Referring next to FIGS. 1 and 2, the optical interface region 100 of an optoelectronic package formed in accordance with one embodiment of the invention will be described. In the illustrated embodiment, a photonic device die 110 is mounted and electrically connected to a substrate 108 such that the active facets (active regions) of the photonic device 110 are exposed outward toward their associated optical fibers 115. A dam structure 120, composed of at least two dam sections 121 and 123 is formed on the substrate to serve as a registration surface for the optical fiber. Dam section 121 is a relatively lower dam and is located on a first side of the die 110 while dam section 123 stands relatively higher and is located on the opposite side of the die. An optically clear cap 140 that is bounded by the dam structure 120, serves to encapsulate over the photonic device 110.
During assembly, a fiber termination 130 that support the optical fibers 115 is positioned over the photonic device such that one side of the fiber termination contacts the lower dam 121 while the other side of the fiber termination contacts the higher dam 123. This causes the optical fibers 115 (and particularly the distal tips 118 of the optical fibers) to be angled with respect to the top surface of the photonic device 110. The angle formed between an optical fiber tip 118 and its associated facet on the photonic device 110 has an optical effect that has the same benefits as the chamfering of the distal tip of the optical fiber described in the background section. It should be apparent that the relative angle of inclination between the optical fiber and the photonic device can be easily controlled by appropriate selection of the relative dam heights in relation to their spacing. Essentially any desired angle can be formed. By way of example, angles in the range of 6 to 9 degrees are believed to be typical.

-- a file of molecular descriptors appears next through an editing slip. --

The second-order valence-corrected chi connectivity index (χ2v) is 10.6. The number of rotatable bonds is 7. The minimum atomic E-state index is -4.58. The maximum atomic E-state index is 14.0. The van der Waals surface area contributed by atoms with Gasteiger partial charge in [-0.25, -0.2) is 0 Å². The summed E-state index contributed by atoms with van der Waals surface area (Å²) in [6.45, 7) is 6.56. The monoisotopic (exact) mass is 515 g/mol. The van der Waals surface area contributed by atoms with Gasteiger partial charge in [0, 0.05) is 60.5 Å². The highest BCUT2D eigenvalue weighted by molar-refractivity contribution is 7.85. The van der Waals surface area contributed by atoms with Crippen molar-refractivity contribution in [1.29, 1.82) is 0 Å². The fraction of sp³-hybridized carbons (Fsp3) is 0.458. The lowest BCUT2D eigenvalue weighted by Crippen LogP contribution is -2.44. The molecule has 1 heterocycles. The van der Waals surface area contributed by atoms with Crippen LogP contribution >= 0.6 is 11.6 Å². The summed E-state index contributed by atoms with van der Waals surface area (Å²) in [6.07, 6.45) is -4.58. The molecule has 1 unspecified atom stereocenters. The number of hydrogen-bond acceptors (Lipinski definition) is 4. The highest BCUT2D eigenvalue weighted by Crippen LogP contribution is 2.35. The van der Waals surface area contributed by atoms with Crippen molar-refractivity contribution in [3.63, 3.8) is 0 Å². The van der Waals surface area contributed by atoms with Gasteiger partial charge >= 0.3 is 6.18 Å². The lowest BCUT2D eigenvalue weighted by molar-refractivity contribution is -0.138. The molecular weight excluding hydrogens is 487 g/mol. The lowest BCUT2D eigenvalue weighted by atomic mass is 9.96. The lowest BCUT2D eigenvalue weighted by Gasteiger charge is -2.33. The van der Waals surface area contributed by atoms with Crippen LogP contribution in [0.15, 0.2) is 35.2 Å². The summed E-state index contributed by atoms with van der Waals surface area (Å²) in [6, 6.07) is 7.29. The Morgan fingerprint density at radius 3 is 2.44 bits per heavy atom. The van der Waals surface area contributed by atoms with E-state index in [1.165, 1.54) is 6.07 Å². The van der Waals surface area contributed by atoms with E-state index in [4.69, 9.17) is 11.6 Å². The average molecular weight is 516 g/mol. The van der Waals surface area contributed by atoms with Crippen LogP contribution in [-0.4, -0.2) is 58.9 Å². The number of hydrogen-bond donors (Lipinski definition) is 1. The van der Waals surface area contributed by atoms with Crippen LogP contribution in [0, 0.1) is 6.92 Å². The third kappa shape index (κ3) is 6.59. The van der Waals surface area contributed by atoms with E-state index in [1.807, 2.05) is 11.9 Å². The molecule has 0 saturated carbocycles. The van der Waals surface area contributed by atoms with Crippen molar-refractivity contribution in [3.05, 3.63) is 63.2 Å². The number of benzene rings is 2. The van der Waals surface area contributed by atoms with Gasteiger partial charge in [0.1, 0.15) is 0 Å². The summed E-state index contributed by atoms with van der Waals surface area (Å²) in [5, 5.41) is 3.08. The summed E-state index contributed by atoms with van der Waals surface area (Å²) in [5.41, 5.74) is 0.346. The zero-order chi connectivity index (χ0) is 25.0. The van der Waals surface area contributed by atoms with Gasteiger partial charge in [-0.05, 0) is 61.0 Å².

The dams 121 and 123 are formed by dispensing precise volumes of a hardenable liquid or low viscosity material. As will be appreciated by those familiar with precision dispensing, with the proper selection of materials, the surface tension of the dispensed fluid can be relied upon to cause the dispensed material to assume a very predictable shape (including height) based upon the volume of fluid dispensed. Thus, the height of the dams can be accurately controlled by precisely controlling the volume of the fluid dispensed. A wide variety of micro-dispensers that are well suited for such precision dispensing are commercially available.
It should be appreciated that the dam structure 120 also serves to define the standoff distance between the optical fiber core and the active facets of the photonic device. As described above in the background discussion of the use of spacers to control the optical fiber standoff height, variations in the thickness of the die can make it somewhat difficult to precisely control the standoff height in real production environments. With the dam dispensing approach just described, these variations can be largely compensated for by simply measuring the actual thickness of the die or the height of the top surface of the die relative to the substrate 108. The desired height of the dams 121 and 123 can then be determined and the appropriate volumes of the fluid material dispensed can be precisely controlled to achieve the desired dam height. Thus, the standoff height can be very precisely controlled by effectively building dams that are sized appropriately for the specific application. For the most precise control, the actual height of the top surface of the die 110 relative to the substrate 108 can be dynamically measured during assembly of each optoelectronic package. Alternatively, if the height of a batch of dice is known to be the same, it may be possible to select the appropriate dam volumes for the batch without necessarily measuring every unit. However, with the use of automatic auto-focusing vision systems, the dynamic measurement of the mounted die height can easily be made and is therefore preferred. More specifically, the vision system can be programmed to automatically focus on a reference (a.k.a. fiducial point) on the base substrate and refocus on a fiducial point on the photonic device. The effective thickness of the die and the adhesive used to attach the die can be automatically determined using these measurements. The use of dam structures in general to control optical fiber standoff distances is described in some detail in concurrently filed, copending application Ser. No. 09/922,357 which is incorporated herein by reference.